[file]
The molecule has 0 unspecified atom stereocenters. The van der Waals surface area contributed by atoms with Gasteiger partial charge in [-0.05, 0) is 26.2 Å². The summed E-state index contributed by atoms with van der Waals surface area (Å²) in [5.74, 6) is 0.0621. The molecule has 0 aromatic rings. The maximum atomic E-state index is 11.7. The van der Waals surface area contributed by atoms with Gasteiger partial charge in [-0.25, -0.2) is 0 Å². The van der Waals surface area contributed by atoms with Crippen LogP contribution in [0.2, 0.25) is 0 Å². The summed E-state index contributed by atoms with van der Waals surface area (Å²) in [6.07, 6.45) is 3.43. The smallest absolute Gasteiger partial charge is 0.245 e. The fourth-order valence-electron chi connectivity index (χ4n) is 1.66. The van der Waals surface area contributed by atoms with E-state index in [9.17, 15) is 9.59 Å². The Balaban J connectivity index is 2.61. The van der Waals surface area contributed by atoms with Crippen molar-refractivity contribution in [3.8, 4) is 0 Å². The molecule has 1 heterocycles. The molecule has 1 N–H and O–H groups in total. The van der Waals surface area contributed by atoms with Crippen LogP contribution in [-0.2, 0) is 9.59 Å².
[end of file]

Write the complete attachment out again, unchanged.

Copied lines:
The molecule has 0 unspecified atom stereocenters. The van der Waals surface area contributed by atoms with Gasteiger partial charge in [-0.05, 0) is 26.2 Å². The summed E-state index contributed by atoms with van der Waals surface area (Å²) in [5.74, 6) is 0.0621. The molecule has 0 aromatic rings. The maximum atomic E-state index is 11.7. The van der Waals surface area contributed by atoms with Gasteiger partial charge in [-0.25, -0.2) is 0 Å². The van der Waals surface area contributed by atoms with Crippen LogP contribution in [0.2, 0.25) is 0 Å². The summed E-state index contributed by atoms with van der Waals surface area (Å²) in [6.07, 6.45) is 3.43. The smallest absolute Gasteiger partial charge is 0.245 e. The fourth-order valence-electron chi connectivity index (χ4n) is 1.66. The van der Waals surface area contributed by atoms with E-state index in [9.17, 15) is 9.59 Å². The Balaban J connectivity index is 2.61. The van der Waals surface area contributed by atoms with Crippen molar-refractivity contribution in [3.8, 4) is 0 Å². The molecule has 1 heterocycles. The molecule has 1 N–H and O–H groups in total. The van der Waals surface area contributed by atoms with Crippen LogP contribution in [-0.2, 0) is 9.59 Å².